As the album ends, I am in the fetal position, unable to move or speak, eyes wide with fright. And all of this from a Christian band…

Boards of Canada’s Geogaddi

Warbling and warping like a worn-out VHS tape, Boards of Canada’s Geogaddi is a truly unsettling masterpiece. With a flair for found sounds and obscure instrumentation, BOC’s compositions have more in common with 1970s educational films than they do with modern electronic music. Rife with distorted spoken word samples likely culled from old classroom reels, these songs give me the same feeling of dread that I get when I hear carnival music out of context. It’s sinister and brooding, with a twisting narrative full of childish nostalgia and quivering atmospherics. As if that weren’t enough, the song titles are vague occult references, and the total run time of the album is 66 minutes and 6 seconds. *shivers*

Geogaddi takes the listener on a dark journey from start to finish. The opening track “Ready Let’s Go” is the musical equivalent of watching celluloid film burn in front of a projector bulb, droning and pulsing as if BOC meant to waste no time melting away the layers of reality, leaving a rusty cage of dense sound in its place. The layering on this album is one of its greatest strengths, with amorphous beats plodding along beneath the eerie, haunting melodies and “the hell was that?!” instrumentation above. A constant feeling of psychological horror hangs over the whole record, as if you’re not really hearing what you’re hearing, like a phantom image in a daguerreotype.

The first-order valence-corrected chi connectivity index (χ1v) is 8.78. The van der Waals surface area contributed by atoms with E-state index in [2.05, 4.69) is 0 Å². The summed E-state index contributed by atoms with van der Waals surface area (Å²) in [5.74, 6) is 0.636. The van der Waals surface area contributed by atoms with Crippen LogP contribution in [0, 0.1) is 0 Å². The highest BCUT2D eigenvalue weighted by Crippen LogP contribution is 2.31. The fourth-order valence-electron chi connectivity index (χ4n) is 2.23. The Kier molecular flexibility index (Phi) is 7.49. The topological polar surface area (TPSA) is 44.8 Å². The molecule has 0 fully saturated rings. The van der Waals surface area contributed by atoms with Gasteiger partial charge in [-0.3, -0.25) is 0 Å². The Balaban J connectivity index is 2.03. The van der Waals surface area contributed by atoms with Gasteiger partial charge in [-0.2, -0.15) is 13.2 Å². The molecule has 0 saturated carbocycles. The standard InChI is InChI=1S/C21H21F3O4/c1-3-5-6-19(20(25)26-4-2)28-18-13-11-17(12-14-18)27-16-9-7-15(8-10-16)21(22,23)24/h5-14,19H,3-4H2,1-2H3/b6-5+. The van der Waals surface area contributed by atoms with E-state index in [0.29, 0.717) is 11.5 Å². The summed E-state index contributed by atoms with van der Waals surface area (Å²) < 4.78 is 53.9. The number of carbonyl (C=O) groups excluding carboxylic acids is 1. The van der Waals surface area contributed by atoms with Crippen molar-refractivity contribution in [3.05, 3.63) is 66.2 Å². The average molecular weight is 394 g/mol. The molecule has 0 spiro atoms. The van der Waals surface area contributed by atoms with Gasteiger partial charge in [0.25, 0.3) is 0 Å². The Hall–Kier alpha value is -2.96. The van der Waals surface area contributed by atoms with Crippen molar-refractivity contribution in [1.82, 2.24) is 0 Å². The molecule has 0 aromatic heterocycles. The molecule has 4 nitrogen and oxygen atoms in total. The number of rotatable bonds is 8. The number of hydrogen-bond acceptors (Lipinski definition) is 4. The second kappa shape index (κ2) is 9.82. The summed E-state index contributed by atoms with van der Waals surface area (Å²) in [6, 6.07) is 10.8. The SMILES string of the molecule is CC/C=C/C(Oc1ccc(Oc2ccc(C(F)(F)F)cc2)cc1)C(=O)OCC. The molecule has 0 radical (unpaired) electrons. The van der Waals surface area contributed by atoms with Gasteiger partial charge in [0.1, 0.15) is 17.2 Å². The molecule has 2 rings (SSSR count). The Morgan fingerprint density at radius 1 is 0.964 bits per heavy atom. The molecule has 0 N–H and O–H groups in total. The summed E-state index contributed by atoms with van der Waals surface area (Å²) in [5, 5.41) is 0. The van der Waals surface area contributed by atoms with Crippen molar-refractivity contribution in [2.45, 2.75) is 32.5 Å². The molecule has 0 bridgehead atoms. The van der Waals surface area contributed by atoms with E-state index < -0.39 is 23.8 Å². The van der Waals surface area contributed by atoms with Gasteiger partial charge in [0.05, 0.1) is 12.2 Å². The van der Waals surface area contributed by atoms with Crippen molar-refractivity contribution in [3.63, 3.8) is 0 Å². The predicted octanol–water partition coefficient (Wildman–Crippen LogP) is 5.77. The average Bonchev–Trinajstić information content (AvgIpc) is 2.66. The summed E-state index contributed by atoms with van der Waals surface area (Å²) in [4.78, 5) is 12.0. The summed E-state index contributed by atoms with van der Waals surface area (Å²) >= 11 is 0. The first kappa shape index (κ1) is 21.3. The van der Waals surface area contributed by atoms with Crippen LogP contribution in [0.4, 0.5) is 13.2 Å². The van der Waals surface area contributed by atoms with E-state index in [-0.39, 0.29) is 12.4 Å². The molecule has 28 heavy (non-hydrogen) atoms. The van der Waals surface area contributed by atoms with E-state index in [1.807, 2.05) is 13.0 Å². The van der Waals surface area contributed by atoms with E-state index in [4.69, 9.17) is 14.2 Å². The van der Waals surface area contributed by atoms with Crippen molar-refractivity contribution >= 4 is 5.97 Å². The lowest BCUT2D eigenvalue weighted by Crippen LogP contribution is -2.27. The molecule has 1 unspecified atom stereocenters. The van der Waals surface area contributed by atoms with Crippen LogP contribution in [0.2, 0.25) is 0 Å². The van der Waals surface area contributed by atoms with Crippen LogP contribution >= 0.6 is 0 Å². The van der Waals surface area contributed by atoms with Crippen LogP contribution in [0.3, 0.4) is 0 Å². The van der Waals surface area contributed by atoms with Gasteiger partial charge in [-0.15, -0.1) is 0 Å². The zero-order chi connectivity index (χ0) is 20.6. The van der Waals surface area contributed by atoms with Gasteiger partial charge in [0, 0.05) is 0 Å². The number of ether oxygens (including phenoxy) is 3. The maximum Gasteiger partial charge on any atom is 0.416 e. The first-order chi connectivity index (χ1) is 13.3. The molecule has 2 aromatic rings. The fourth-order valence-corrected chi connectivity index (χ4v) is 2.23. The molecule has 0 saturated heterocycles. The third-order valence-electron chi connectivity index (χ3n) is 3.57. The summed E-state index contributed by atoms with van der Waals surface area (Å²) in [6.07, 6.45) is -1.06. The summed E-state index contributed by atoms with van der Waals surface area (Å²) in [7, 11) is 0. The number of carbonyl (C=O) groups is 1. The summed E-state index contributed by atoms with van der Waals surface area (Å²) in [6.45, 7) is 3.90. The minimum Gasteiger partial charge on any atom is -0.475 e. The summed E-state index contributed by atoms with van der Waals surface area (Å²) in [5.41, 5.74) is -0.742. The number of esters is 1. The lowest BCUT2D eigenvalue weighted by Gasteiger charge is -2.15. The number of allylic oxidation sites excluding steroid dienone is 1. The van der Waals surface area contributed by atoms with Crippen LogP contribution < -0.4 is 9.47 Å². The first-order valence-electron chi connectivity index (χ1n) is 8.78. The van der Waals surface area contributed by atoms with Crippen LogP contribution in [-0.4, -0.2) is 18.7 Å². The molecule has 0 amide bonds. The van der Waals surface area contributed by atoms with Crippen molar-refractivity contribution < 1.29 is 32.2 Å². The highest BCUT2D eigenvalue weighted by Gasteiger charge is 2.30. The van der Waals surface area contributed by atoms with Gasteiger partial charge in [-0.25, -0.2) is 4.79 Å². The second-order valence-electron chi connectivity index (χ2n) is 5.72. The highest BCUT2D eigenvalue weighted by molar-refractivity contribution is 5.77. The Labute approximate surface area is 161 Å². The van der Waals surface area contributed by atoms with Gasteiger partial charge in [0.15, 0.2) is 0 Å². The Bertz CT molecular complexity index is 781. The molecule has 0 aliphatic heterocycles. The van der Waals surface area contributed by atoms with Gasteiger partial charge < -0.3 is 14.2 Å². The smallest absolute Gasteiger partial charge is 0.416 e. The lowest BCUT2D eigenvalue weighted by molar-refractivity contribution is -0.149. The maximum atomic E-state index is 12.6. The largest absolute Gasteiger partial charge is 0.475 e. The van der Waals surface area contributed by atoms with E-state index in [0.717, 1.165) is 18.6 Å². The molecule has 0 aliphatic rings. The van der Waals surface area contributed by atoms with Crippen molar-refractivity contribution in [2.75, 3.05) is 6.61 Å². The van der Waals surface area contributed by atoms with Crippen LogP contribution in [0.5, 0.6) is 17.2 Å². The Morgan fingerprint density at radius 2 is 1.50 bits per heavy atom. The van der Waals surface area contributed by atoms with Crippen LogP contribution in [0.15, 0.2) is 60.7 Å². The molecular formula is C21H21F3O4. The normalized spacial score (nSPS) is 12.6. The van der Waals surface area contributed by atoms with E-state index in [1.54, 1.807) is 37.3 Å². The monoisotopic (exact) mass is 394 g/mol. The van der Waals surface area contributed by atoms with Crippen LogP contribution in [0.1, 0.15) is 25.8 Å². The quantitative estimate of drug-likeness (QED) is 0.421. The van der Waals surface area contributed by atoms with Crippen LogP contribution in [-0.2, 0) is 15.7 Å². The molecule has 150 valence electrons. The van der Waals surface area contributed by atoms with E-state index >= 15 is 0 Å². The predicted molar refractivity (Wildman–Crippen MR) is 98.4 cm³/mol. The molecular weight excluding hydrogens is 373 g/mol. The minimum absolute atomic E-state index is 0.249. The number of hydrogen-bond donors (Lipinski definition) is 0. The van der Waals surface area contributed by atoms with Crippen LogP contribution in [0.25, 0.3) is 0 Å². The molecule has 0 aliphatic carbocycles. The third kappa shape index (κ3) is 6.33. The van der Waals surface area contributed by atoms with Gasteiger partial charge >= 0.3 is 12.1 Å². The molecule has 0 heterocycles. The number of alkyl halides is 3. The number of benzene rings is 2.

The third track, “Beware the Friendly Stranger”, may be familiar to you if you’ve ever seen one of David Firth’s Salad Fingers videos, most of which feature this song on an endless loop beneath the titular character’s babbling insanity. This street monkey music box leads into the next track “Gyroscope”, a song that reassures my feeling of impending doom with the notion that I am being chased by something I cannot comprehend. I mean, this music really gets under my skin.

The entire album just gets darker and darker, as if it intends to tear apart your psyche before it gives you any hope of escape. The final tracks of this album (one entitled “You Could Feel the Sky”) bring a sense of closure to the rolling terror you’ve just come through. Even though you’re now breathing easy, in the back of your mind you know something’s not quite right as the album closes with “Magic Window” – nearly two minutes of silence. Do yourself a favor and listen with a great set of headphones to really get into the right mood.